Are you travelling to Greece with the explicit purpose to receive healthcare, also known as planned healthcare? Ask your statutory health insurance service or check your health insurance policy to understand your rights. Here is a guide to planned healthcare in Greece for EU patients.

As an EU citizen  you have the right to access planned healthcare in Greece through:

The S2/E112 route

In the case of planned treatment, this is a funding arrangement between your statutory health insurance fund and the public or EOPYY-contracted private healthcare provider in Greece. Please note that even with the S2/E112 route you may be required to pay part of the healthcare costs depending on national law. If you wish to use this route, you must get prior authorization from your national health insurance fund before receiving treatment. In this case, your entitlement to treatment derives from the European Regulations (EC) 883/2004 & 987/2009 for the coordination of social security systems of the EU member states.

Your entitlement to planned treatment in Greece is limited to the benefits provided by the national law as prescribed in EKPY (Unified Health Benefits Regulation) and you have access to healthcare professionals that are public (ESY) or EOPYY-contracted with the public healthcare system  in Greece.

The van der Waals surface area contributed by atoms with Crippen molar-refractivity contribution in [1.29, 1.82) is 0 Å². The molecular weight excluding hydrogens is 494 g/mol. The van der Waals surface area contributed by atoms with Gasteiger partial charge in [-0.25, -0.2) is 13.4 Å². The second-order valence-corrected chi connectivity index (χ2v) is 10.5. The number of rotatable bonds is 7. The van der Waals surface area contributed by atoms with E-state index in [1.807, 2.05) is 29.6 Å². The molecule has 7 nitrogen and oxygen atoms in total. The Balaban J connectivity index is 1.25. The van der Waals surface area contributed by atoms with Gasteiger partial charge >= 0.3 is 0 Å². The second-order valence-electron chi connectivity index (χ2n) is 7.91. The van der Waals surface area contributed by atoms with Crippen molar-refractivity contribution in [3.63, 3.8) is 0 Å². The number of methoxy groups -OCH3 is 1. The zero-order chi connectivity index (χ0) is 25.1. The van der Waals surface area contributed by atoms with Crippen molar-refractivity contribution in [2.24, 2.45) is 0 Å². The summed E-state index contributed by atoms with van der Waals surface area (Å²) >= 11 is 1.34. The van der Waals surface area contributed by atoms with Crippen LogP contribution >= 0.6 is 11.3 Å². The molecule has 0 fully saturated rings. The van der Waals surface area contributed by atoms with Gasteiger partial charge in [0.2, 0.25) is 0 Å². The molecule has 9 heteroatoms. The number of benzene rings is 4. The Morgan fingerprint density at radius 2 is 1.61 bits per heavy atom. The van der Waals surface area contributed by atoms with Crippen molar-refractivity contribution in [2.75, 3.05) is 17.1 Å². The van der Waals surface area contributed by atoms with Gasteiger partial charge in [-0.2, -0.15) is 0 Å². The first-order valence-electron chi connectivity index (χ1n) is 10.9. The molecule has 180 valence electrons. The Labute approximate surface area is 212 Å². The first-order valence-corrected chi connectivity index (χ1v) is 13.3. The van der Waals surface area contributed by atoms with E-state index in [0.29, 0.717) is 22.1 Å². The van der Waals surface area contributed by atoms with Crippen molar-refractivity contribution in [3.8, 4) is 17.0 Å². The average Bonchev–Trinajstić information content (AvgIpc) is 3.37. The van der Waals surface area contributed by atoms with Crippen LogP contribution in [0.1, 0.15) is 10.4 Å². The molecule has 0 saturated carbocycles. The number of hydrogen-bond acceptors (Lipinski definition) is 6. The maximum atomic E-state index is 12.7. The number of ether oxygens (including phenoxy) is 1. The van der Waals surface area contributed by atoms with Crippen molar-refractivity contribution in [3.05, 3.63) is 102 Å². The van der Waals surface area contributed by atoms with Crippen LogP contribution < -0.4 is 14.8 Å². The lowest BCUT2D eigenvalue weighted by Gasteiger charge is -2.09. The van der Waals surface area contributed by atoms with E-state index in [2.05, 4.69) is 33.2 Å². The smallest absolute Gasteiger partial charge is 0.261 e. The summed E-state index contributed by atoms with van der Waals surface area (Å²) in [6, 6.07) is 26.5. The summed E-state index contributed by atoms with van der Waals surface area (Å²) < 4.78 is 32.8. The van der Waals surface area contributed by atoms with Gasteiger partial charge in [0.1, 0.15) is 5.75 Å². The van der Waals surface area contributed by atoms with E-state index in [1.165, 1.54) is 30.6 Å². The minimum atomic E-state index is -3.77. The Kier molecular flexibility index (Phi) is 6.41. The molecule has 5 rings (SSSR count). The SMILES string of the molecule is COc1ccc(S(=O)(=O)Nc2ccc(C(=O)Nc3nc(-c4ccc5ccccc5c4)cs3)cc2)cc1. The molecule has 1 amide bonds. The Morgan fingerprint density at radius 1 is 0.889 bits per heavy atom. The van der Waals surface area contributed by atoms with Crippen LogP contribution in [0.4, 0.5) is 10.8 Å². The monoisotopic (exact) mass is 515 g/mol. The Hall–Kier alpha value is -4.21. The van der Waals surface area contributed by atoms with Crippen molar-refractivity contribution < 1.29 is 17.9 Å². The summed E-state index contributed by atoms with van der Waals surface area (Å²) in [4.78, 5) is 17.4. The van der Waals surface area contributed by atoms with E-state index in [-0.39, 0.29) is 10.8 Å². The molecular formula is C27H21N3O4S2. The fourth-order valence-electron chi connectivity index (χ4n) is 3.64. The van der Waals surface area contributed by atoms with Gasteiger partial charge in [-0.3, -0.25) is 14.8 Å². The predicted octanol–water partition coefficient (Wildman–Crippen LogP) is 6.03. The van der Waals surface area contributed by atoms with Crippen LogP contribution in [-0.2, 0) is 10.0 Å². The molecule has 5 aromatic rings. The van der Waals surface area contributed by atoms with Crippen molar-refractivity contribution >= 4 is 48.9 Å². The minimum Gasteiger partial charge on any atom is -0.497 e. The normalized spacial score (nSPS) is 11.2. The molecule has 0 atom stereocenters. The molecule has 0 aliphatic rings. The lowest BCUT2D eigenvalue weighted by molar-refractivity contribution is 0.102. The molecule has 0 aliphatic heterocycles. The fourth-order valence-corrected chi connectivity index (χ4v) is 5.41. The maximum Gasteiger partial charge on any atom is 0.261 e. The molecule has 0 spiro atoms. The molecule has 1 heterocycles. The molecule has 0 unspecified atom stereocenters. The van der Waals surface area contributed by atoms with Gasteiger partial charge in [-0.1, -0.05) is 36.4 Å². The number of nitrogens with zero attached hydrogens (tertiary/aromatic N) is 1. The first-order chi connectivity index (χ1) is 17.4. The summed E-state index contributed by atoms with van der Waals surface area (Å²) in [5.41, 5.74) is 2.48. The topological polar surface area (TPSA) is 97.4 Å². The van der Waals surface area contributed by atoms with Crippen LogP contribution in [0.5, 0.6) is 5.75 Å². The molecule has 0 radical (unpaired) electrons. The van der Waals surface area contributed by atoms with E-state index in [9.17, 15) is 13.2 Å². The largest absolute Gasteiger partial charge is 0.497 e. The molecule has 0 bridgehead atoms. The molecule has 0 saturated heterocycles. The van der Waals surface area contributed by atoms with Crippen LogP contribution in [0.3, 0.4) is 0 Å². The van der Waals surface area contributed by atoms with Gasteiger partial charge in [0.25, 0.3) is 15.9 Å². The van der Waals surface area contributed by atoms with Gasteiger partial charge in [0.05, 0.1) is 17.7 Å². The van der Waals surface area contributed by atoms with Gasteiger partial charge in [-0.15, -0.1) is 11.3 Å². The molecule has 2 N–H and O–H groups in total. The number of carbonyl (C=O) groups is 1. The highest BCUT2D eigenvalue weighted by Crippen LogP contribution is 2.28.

You should be informed that when receiving the services of an EOPYY-contracted private provider, you will be required to pay privately for specialized doctors’ fees and part (30%) of the DRG (classification of medical treatments for the purpose of reimbursing hospitals for each case in a given category with a fixed fee) charged as these are costs that are not covered by the Greek national health system and are paid by the insured person.

There is no patients’ co-payment when receiving healthcare at ESY-hospitals under the Greek health benefits package.

Important! For more information on how S2 holders access the Greek statutory health system, you may contact EOPYY-International Relations at the email: d12.t2@eopyy.gov.gr.

The EU Directive 2011/24/EU route on cross-border healthcare.

This is a funding arrangement between you and your statutory health insurance fund. Using this route means you will have to pay the costs of your treatment abroad upfront and then claim the reimbursement of costs from the national health insurance fund when you return back home. If you are entitled to that healthcare at home, then you will be reimbursed by your home country. The reimbursement will be up to the cost of that treatment at home.

For some treatments you’ll need to get prior authorization. You may contact your statutory health insurance service or the national contact point for cross-border healthcare in your country.

In this case, your entitlement to treatment derives from the Directive 2011/24/EU on patients’ rights in cross-border healthcare.


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Last Update: 23 December 2021
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